Horticulture Magazine

4 Easy (But Effective) Weeding Techniques

dandelions in overgrown grass with clouded sky in the background

As a budding gardener, weeding is probably the bane of your life.

Whatever you do, they’re there. However much time you spend on your knees pulling them up, weeds will always return.

The constant battle of wills between you and these unwanted plant visitors will take up a huge amount of your time outside but, and this is a big but, there are ways to turn the tide.

weeds being pulled from a vegetable garden by hand
Weeds are the bane of a gardener’s existence

In this article we’ll introduce four ways to slow the relentless encroachment of weeds into your lovely garden space.

These techniques vary from short to long term, and should be relevant to any gardener as a result.

There are a few tools you might need, but nothing major.

Most gardeners will have these things kicking around already, and if not, they’re not difficult or expensive to get hold of.

Here’s what you might need –

  • Cardboard
  • Weed fleece
  • A bucket
  • A trowel
  • A garden fork
  • A hoe
  • Chemical weed killer

1) Cover them over

ground covered in weed protector with plant poking through

If you’ve got the luxury of time, covering your weeds with a light-blocking material is very effective.

The idea here is to starve them of the light they need to grow for weeks or even months until the plant dies off or is severely weakened.

Then when you remove the covering you’ve either got a bed that’s free of weeds, or a plant that’s much easier to remove than it would have been previously.

weed fleece around a young shrub

The image above shows a material called weed fleece which is specially designed for this job, although you have a lot of options.

Cardboard, for instance: unfolded cardboard boxes make great light-blocking mulch, and bring the combined benefit of decomposing down into compost.

For this method, simply cover the areas of your garden you want to weed and wait for a while.

You’ll be best off starting in February or March before the most aggressive growth begins, and the amount of time to leave them covered varies by species of weed.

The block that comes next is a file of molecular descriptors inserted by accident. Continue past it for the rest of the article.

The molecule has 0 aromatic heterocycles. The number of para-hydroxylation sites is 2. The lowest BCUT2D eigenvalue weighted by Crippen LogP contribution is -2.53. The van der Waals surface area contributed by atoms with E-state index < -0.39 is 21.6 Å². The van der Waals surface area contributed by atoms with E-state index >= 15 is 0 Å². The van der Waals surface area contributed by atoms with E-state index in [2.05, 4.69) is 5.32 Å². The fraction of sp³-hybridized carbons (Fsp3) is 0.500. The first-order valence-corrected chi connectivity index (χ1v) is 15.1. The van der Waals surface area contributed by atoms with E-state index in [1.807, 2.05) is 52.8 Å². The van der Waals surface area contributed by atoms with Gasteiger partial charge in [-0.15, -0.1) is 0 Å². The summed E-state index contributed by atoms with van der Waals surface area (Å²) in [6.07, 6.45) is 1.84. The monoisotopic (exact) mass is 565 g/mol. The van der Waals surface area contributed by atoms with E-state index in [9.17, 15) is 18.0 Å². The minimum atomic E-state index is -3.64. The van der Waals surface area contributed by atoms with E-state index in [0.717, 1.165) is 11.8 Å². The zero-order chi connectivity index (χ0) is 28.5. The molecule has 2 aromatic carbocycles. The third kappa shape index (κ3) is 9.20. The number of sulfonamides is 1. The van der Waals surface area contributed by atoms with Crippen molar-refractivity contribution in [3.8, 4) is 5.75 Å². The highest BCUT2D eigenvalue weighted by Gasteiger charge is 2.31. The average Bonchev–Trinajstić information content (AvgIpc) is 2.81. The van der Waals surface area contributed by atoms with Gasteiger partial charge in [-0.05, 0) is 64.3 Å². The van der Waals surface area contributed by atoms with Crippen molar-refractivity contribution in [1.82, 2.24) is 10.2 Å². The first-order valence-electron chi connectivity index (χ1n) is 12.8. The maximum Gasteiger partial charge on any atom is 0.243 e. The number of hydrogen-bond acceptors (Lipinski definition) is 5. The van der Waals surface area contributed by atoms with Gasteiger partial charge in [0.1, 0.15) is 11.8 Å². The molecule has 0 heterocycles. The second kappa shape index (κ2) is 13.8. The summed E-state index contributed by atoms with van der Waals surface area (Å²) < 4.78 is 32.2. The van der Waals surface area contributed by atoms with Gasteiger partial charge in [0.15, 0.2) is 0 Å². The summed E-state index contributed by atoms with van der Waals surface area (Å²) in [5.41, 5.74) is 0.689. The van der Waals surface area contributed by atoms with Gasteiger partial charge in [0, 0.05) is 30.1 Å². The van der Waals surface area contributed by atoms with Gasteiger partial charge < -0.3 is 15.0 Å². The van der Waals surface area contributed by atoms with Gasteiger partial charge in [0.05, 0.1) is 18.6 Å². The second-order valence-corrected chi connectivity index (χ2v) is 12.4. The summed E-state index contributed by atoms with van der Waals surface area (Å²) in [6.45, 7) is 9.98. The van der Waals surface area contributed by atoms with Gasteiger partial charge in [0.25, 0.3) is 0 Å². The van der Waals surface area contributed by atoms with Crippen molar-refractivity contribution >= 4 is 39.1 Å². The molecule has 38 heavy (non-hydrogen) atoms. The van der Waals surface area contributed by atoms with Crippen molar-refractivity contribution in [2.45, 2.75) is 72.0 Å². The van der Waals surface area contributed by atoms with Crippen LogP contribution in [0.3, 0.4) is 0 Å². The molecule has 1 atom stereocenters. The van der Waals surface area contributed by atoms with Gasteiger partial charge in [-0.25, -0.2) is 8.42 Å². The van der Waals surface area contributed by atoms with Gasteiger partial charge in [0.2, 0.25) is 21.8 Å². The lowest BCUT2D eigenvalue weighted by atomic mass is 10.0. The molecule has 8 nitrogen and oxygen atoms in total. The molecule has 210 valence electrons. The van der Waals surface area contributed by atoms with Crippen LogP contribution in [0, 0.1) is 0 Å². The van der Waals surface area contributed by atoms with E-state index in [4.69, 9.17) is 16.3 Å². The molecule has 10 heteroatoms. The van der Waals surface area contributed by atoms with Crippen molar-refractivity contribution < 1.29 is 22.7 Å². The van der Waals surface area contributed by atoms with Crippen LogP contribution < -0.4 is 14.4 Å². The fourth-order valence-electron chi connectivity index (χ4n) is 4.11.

Mulch is also an effective (and more environmentally friendly) option.

mulch being used to protect hosta plant

Bear in mind that some species can take a couple of years to kill off completely, meaning that unless you’re working with an area of your garden that you’re in no rush to use soon, you’ll probably need to combine it with some more active weeding once the cover is removed.

2) Dig them up

gloved hand holding a weed that's been pulled from the ground

This is probably the most familiar and traditional method of growing weeds: get down on your knees and dig.

Then dig, dig, and dig some more.

Eventually, there’ll be a big pile of weeds next to you that used to be in the ground, and all the hard labour you’ve put in to get to that point will feel worthwhile.

weeds dug up in a green plastic container
An honest day’s work

Digging up weeds requires a certain amount of care, especially if they’re growing in a bed shared with flowers or vegetables.

You want to avoid accidentally hitting anything you want to keep, because even if you don’t dig it up entirely, damaging the roots can prevent the plant from growing properly.

large weed being pulled from the ground by hand

Use a trowel or garden fork, depending on the species of weed you’re looking to remove and your personal preference.

Make sure to dig deep, and where possible to avoid leaving any root segments left behind.

A weed puller can also be an effective tool and its long handle can really help save your back!

a manual weed puller tool in action